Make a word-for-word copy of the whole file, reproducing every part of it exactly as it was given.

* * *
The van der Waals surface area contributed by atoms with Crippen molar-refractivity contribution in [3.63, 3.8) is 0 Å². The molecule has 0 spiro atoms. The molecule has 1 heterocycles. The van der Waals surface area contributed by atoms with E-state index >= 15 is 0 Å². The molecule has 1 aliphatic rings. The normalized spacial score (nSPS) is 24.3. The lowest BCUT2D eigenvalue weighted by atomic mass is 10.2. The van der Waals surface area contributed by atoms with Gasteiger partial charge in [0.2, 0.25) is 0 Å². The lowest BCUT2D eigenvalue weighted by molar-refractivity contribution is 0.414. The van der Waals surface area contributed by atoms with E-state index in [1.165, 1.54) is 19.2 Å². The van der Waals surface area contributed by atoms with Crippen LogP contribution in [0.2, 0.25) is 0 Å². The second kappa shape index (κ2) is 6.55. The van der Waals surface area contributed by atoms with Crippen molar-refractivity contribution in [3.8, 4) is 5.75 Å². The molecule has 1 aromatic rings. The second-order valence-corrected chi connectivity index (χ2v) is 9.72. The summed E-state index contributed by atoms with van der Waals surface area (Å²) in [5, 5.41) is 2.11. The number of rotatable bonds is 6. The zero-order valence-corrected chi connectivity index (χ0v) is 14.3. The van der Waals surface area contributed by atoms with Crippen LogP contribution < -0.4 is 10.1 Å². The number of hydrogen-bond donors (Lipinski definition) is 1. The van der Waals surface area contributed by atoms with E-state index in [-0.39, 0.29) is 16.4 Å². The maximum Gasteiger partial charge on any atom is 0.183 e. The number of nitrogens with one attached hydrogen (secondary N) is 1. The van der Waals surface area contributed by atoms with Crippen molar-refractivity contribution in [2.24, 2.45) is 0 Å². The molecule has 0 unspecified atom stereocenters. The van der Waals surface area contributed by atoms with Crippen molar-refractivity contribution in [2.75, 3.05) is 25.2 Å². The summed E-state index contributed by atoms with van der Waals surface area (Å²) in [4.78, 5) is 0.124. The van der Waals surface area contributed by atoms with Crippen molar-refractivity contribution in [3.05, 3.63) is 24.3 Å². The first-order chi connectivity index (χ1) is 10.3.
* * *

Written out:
The van der Waals surface area contributed by atoms with Crippen molar-refractivity contribution in [3.63, 3.8) is 0 Å². The molecule has 0 spiro atoms. The molecule has 1 heterocycles. The van der Waals surface area contributed by atoms with E-state index >= 15 is 0 Å². The molecule has 1 aliphatic rings. The normalized spacial score (nSPS) is 24.3. The lowest BCUT2D eigenvalue weighted by atomic mass is 10.2. The van der Waals surface area contributed by atoms with Gasteiger partial charge in [0.2, 0.25) is 0 Å². The lowest BCUT2D eigenvalue weighted by molar-refractivity contribution is 0.414. The van der Waals surface area contributed by atoms with E-state index in [1.165, 1.54) is 19.2 Å². The van der Waals surface area contributed by atoms with Crippen LogP contribution in [0.2, 0.25) is 0 Å². The second kappa shape index (κ2) is 6.55. The van der Waals surface area contributed by atoms with Crippen molar-refractivity contribution in [3.8, 4) is 5.75 Å². The molecule has 1 aromatic rings. The second-order valence-corrected chi connectivity index (χ2v) is 9.72. The summed E-state index contributed by atoms with van der Waals surface area (Å²) in [5, 5.41) is 2.11. The number of rotatable bonds is 6. The zero-order valence-corrected chi connectivity index (χ0v) is 14.3. The van der Waals surface area contributed by atoms with Crippen LogP contribution < -0.4 is 10.1 Å². The number of hydrogen-bond donors (Lipinski definition) is 1. The van der Waals surface area contributed by atoms with E-state index in [-0.39, 0.29) is 16.4 Å². The maximum Gasteiger partial charge on any atom is 0.183 e. The number of nitrogens with one attached hydrogen (secondary N) is 1. The van der Waals surface area contributed by atoms with Crippen molar-refractivity contribution in [2.24, 2.45) is 0 Å². The molecule has 0 unspecified atom stereocenters. The van der Waals surface area contributed by atoms with Crippen molar-refractivity contribution in [2.75, 3.05) is 25.2 Å². The summed E-state index contributed by atoms with van der Waals surface area (Å²) in [4.78, 5) is 0.124. The van der Waals surface area contributed by atoms with Crippen molar-refractivity contribution in [3.05, 3.63) is 24.3 Å². The first-order chi connectivity index (χ1) is 10.3.